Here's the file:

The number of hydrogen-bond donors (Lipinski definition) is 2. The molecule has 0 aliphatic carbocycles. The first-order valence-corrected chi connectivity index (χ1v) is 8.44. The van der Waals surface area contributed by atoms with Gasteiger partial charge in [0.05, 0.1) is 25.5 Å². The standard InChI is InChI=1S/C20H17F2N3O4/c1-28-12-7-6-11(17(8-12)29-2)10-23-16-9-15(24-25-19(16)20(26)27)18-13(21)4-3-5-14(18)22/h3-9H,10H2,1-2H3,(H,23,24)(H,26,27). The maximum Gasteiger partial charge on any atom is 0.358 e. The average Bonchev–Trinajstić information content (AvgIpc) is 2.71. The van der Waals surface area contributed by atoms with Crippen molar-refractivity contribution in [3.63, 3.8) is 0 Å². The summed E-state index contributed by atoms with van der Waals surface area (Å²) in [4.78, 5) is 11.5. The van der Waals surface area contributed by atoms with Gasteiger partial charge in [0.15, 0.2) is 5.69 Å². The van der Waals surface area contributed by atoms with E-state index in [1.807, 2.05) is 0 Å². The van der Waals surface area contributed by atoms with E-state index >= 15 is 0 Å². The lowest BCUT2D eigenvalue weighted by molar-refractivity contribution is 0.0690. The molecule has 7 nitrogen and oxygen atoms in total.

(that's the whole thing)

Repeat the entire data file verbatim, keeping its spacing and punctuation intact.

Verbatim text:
The number of hydrogen-bond donors (Lipinski definition) is 2. The molecule has 0 aliphatic carbocycles. The first-order valence-corrected chi connectivity index (χ1v) is 8.44. The van der Waals surface area contributed by atoms with Gasteiger partial charge in [0.05, 0.1) is 25.5 Å². The standard InChI is InChI=1S/C20H17F2N3O4/c1-28-12-7-6-11(17(8-12)29-2)10-23-16-9-15(24-25-19(16)20(26)27)18-13(21)4-3-5-14(18)22/h3-9H,10H2,1-2H3,(H,23,24)(H,26,27). The maximum Gasteiger partial charge on any atom is 0.358 e. The average Bonchev–Trinajstić information content (AvgIpc) is 2.71. The van der Waals surface area contributed by atoms with Crippen molar-refractivity contribution in [3.63, 3.8) is 0 Å². The summed E-state index contributed by atoms with van der Waals surface area (Å²) in [4.78, 5) is 11.5. The van der Waals surface area contributed by atoms with Gasteiger partial charge in [0.15, 0.2) is 5.69 Å². The van der Waals surface area contributed by atoms with E-state index in [1.807, 2.05) is 0 Å². The van der Waals surface area contributed by atoms with E-state index >= 15 is 0 Å². The lowest BCUT2D eigenvalue weighted by molar-refractivity contribution is 0.0690. The molecule has 7 nitrogen and oxygen atoms in total.